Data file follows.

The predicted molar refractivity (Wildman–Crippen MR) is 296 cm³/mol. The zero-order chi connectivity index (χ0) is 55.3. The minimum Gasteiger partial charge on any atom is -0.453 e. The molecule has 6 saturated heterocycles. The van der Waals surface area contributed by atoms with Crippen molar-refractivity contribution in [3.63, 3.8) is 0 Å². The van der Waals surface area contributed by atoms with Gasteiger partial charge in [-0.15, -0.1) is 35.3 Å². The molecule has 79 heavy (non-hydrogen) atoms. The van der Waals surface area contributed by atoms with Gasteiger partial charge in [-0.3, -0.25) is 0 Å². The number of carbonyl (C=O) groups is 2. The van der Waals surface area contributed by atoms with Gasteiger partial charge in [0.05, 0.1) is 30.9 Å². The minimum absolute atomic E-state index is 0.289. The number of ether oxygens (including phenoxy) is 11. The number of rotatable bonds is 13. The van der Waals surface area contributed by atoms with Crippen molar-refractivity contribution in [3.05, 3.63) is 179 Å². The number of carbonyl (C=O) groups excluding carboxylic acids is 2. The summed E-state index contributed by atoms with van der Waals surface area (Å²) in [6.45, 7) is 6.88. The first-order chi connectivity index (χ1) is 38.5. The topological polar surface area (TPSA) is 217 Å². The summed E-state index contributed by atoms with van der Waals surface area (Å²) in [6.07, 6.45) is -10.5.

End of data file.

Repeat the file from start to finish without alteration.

The predicted molar refractivity (Wildman–Crippen MR) is 296 cm³/mol. The zero-order chi connectivity index (χ0) is 55.3. The minimum Gasteiger partial charge on any atom is -0.453 e. The molecule has 6 saturated heterocycles. The van der Waals surface area contributed by atoms with Crippen molar-refractivity contribution in [3.63, 3.8) is 0 Å². The van der Waals surface area contributed by atoms with Gasteiger partial charge in [-0.15, -0.1) is 35.3 Å². The molecule has 79 heavy (non-hydrogen) atoms. The van der Waals surface area contributed by atoms with Gasteiger partial charge in [-0.3, -0.25) is 0 Å². The number of carbonyl (C=O) groups is 2. The van der Waals surface area contributed by atoms with Gasteiger partial charge in [0.05, 0.1) is 30.9 Å². The minimum absolute atomic E-state index is 0.289. The number of ether oxygens (including phenoxy) is 11. The number of rotatable bonds is 13. The van der Waals surface area contributed by atoms with Crippen molar-refractivity contribution in [3.05, 3.63) is 179 Å². The number of carbonyl (C=O) groups excluding carboxylic acids is 2. The summed E-state index contributed by atoms with van der Waals surface area (Å²) in [6.45, 7) is 6.88. The first-order chi connectivity index (χ1) is 38.5. The topological polar surface area (TPSA) is 217 Å². The summed E-state index contributed by atoms with van der Waals surface area (Å²) in [6.07, 6.45) is -10.5.